Spitballing: maybe the natural thing is for blunt damage to ignore a fraction of armour? That’s what sharpness currently does, but you could argue that sharp enough weapons should ignore light armour altogether. So an alternate mechanic would have bluntness do something like current sharpness, and sharpness reduce protection by a fixed amount (5? 7? 10? Variable amount with the song if that still exists? 100 for Angrist?).
  • Defence is now halved against attacks of opportunity made against point blank archery
I remember years ago discussing with half whether this (or something quite like it?) should be the case. I don’t even remember the conclusion of our discussion! It seems reasonable to me in any case.
  • Stealth is boosted a little at early levels and lowers as you descend
I’m basically happy to defer on whether this improves balance, but the implementation feels a little bit clunky: why not tweak monster Perception scores instead?
  • Monsters scared from the level yield a (little) experience
This one I again remember a conversation about whether we should do this. We decided against, because the player has already been given experience for the encounter, and it’s not obvious that scaring them off should yield more than sneaking past them. I don’t feel strongly about that conclusion.

I do feel strongly that the implementation is a bad one. The manual says “This is calculated as the current experience that would be gained for seeing a new monster of that type divided by the number of monsters of that type that have been scared upstairs or downstairs.”. This incentivises weird behaviour: there is more total experience available if you scare some monsters away rather than just kill them, and there is more available if the ones you scare are among the first few you encounter.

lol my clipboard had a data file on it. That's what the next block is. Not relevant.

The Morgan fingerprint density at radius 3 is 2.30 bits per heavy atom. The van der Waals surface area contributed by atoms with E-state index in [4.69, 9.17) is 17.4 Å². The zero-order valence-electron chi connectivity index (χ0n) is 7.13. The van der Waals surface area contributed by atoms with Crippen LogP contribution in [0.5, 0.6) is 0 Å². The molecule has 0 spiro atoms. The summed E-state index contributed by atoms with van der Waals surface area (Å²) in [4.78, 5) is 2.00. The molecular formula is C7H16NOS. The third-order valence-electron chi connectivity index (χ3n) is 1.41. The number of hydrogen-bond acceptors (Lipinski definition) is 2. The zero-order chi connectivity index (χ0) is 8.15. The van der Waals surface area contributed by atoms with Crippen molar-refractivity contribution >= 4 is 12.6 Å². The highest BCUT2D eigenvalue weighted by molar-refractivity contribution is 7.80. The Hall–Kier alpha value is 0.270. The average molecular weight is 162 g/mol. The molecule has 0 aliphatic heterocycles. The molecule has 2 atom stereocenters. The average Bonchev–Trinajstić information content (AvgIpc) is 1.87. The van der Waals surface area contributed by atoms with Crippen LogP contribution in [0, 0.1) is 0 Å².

If you want experience for scaring monsters off the level, the simplest thing would be to count them as defeated, and award the experience for killing them (for non-uniques). A little less simple but still non-distortionary would be to count them as “half a kill” (in either case this should update the experience available for future kills as well as future scares).

[Part of the reason I care so much about this is that Sil is quite delicately balanced in terms of the pools of experience points available, and a modest change in the amount of experience available can have a surprisingly large affect on difficulty.]
  • Gorged status gone - you can overeat without losing the ability to eat more
This is a tradeoff of realism-seeming against avoiding really annoying seeming downsides for the player. I don’t have a strong view either way. [I do have some feeling that things like this contribute to the erosion of the hunger clock as a significant mechanic in Sil. Maybe it should eventually be removed, I’m not sure. I certainly used to lose characters to starvation and don’t anymore.]
  • All stairs are shafts during the escape
I believe that this could create better gameplay, but the implementation has(for me) a weird breaking-of-immersion. Could the change happen more off-screen, so that they appear as just stairs on the level, but taking any stairs with a Silmaril makes you go an extra 50’?

Relatedly, I don’t think removing crumbling stairs on the ascent straight works: stair-scumming to try and get two in the same room is pretty powerful. One could not increase the relevant variable for taking up staircases on the ascent (and perhaps not for taking down staircases in the main game).

A more extreme alternative would be to have “the stairs crumble behind you” on the ascent, so you’re always dropped into a level without an immediate escape. (I think this might be pretty interesting to play with, actually.)
  • Traps easier to detect and disarm
This might be alright, but I notice I’m worried about it. I think traps throwing players into unexpected and difficult circumstances provide some of the most exciting moments in the game. If it’s too easy to opt out of the dealing-with-traps game, people will do that, and then the game will be less interesting.
  • Passive identification is faster
Sounds fine.
  • Sunlight
I think I do like the addition of sunlight. Half and I discussed whether there should be sunlight at some point and thought maybe it was a bit weird, but it feels better in-game than I would have expected. Don’t feel very strongly either way.
  • you now start with a curved sword equipped
This one is a convenience for experienced players, but removes something about the feeling of desperation at the start, and also doesn’t include the subtle nudge to make sure new players know how to equip things. I feel mixed about it overall.